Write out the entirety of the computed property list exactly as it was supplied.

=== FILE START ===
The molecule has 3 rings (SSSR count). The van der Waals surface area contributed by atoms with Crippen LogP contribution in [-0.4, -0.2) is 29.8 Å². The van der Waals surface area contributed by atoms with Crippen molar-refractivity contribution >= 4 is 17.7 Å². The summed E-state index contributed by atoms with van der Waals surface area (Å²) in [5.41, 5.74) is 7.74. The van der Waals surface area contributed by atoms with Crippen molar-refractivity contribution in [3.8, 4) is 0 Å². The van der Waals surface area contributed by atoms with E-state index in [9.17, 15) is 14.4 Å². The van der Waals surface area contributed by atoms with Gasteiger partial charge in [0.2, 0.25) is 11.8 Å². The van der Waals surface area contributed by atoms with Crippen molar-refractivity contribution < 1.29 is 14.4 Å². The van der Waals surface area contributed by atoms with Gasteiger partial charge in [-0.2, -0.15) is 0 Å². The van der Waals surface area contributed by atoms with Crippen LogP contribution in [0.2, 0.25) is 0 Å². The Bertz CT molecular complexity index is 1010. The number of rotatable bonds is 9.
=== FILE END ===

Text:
The molecule has 3 rings (SSSR count). The van der Waals surface area contributed by atoms with Crippen LogP contribution in [-0.4, -0.2) is 29.8 Å². The van der Waals surface area contributed by atoms with Crippen molar-refractivity contribution >= 4 is 17.7 Å². The summed E-state index contributed by atoms with van der Waals surface area (Å²) in [5.41, 5.74) is 7.74. The van der Waals surface area contributed by atoms with Crippen molar-refractivity contribution in [3.8, 4) is 0 Å². The van der Waals surface area contributed by atoms with E-state index in [9.17, 15) is 14.4 Å². The van der Waals surface area contributed by atoms with Gasteiger partial charge in [0.2, 0.25) is 11.8 Å². The van der Waals surface area contributed by atoms with Crippen molar-refractivity contribution < 1.29 is 14.4 Å². The van der Waals surface area contributed by atoms with Gasteiger partial charge in [-0.2, -0.15) is 0 Å². The van der Waals surface area contributed by atoms with Crippen LogP contribution in [0.2, 0.25) is 0 Å². The Bertz CT molecular complexity index is 1010. The number of rotatable bonds is 9.